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I’m not the most avid reader of the Smart City blog, but my friend and brother Leftwing Cracker sent me a piece of theirs today that raised my eyebrows— And didn’t all at the same time.

From Smart City:

*Willie W. Herenton 16.38 percent
* Carol Chumney 13.35 percent
* Herman Morris 8.21 percent

Those abysmal numbers are the turnout from the city elections last Thursday. And that’s the top of the ticket— It doesn’t even factor in the trailing off that we typically see once we get to the bottom of the ticket and ordinary voters are starting to see names that they don’t recognize. I suspect that the typical full third quit paying attention by the time they got down to court clerk positions.

On November 2, 2004 (Black Tuesday, as most Democrats know it), voter turnout in Shelby County was 373,409. It was a presidential year, and both parties put on impressive Get Out The Vote campaigns.

Two years later, turnout was down a little bit. That’s to be expected— Midterm elections always draw a little bit less than presidential years. 284,217 turned out to vote.

The top four candidates for mayor got only 163,633 votes— And I’m defining “top” very loosely, as John Willingham’s sad 1118 votes were counted in that total (Total votes cast are not yet available from the Election Commission). We have yet to find out whether all were actually alive when they cast their votes, but those are the numbers as of now.

It’s clear that some things have to change— So the rest of this post is directed toward the members of the Charter Commission, who are the only ones in a real position to implement the necessary changes.

First, we need to change the election cycles in this city. We certainly can’t do anything about the federally mandated cycles— Nothing can change there, nor should it. Every two years sounds perfectly reasonable.

For the moment, let’s assume that you live in the Evergreen district in Midtown. You voted in the Shelby County primary on May 2, 2006. Three months later, you went to the polls to vote in the Congressional primary and county general election. In November, you went to the polls yet again to vote in the congressional general election. That’s three times in the span of nine months that you’ve had to take time off from work and get out and stand in line at the polls.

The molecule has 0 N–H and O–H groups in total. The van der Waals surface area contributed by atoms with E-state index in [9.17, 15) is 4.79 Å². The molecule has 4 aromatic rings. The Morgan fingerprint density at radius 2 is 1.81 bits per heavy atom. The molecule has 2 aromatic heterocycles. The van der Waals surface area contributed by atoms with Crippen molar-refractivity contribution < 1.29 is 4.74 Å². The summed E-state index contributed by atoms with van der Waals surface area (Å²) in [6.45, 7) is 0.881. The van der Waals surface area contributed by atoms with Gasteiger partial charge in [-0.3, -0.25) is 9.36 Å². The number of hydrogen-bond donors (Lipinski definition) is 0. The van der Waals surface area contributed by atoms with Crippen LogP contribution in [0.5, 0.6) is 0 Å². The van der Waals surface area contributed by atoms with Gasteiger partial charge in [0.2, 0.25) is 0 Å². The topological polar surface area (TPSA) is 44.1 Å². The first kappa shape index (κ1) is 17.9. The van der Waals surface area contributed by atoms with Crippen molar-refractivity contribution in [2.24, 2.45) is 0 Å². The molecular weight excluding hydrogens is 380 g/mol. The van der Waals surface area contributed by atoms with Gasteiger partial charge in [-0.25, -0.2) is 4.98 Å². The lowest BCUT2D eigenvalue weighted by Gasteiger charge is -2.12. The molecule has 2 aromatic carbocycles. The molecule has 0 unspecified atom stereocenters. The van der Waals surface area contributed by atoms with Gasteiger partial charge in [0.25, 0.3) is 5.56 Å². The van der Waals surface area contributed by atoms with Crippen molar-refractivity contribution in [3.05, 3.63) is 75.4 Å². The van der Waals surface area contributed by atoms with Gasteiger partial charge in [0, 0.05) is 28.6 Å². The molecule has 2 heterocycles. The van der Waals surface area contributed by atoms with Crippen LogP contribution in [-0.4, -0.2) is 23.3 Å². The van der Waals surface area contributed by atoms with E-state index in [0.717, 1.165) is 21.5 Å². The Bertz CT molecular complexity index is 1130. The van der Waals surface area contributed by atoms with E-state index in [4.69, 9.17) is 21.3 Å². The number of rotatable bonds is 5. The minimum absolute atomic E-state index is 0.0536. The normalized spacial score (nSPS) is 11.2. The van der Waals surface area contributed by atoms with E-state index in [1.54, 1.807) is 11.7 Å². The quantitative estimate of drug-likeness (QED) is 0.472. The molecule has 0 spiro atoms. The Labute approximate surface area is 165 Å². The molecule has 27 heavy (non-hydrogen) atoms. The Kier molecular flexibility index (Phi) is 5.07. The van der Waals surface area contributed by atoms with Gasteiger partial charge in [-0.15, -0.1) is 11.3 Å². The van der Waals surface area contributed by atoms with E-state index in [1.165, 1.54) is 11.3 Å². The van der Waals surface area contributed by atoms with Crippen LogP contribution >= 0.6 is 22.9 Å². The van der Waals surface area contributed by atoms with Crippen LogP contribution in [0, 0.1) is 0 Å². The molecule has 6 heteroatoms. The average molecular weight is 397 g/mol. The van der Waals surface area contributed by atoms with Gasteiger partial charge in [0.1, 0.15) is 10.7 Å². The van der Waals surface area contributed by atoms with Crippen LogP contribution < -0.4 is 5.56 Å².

Of course, if you live in Evergreen, your State Senator, Steve Cohen, was sent to the US Congress in November. So on January 25 of this year, you voted in a primary to decide who would go on to the special election— Which you voted in two months later.

Your state rep was elected to fill the vacancy in the state senate— So it’s time for yet another primary in May 2007. And another general election in July 2007.

Three months later, it’s time for the city election. For Evergreen residents, that is eight votes in the last year and a half (Depending on where you live in the city, you might well have a runoff in a few weeks that could easily be alleviated by another of my proposals.).

Personally, I’m experiencing voter fatigue, and I haven’t had as many votes as them. I shared their fatigue part of the way, as my address falls into the same Senate district, but I was able to coast from March to October election-free— And even that seven months didn’t feel like much of a break.

We have got to quit holding municipal elections in an off year. I realize why the politicians that made that choice did so in the first place— It allows them not only greater access to the finest election staff out there, but it allows them to buy air time to annoy us with at a much cheaper rate than in a year where there’s a congressional, or God forbid, a presidential election season.

This isn’t about the cost of holding elections on off years. Democracy is always well worth an investment that pays off. But this one has not.

I can already hear you saying it. “But Rick, that’s going to be a ridiculously long ballot”. I’ve got such good hearing that I heard it before you said it. How about that? But don’t worry— I’ve got an answer for you.

There are elected positions that are so obscure that not even a politico such as I really gives much of a damn who fills them. Unless Republicans and Democrats use a different alphabet, I really do not care who is filing papers in the courts. And to be perfectly frank, the only people who do are the ones running for the position. I have no issue with a position such as that one being filled on an appointment basis. Unlike the voter, the Shelby County Commission/Memphis City Council would at least get the opportunity to confirm whether or not the candidates did indeed know the alphabet.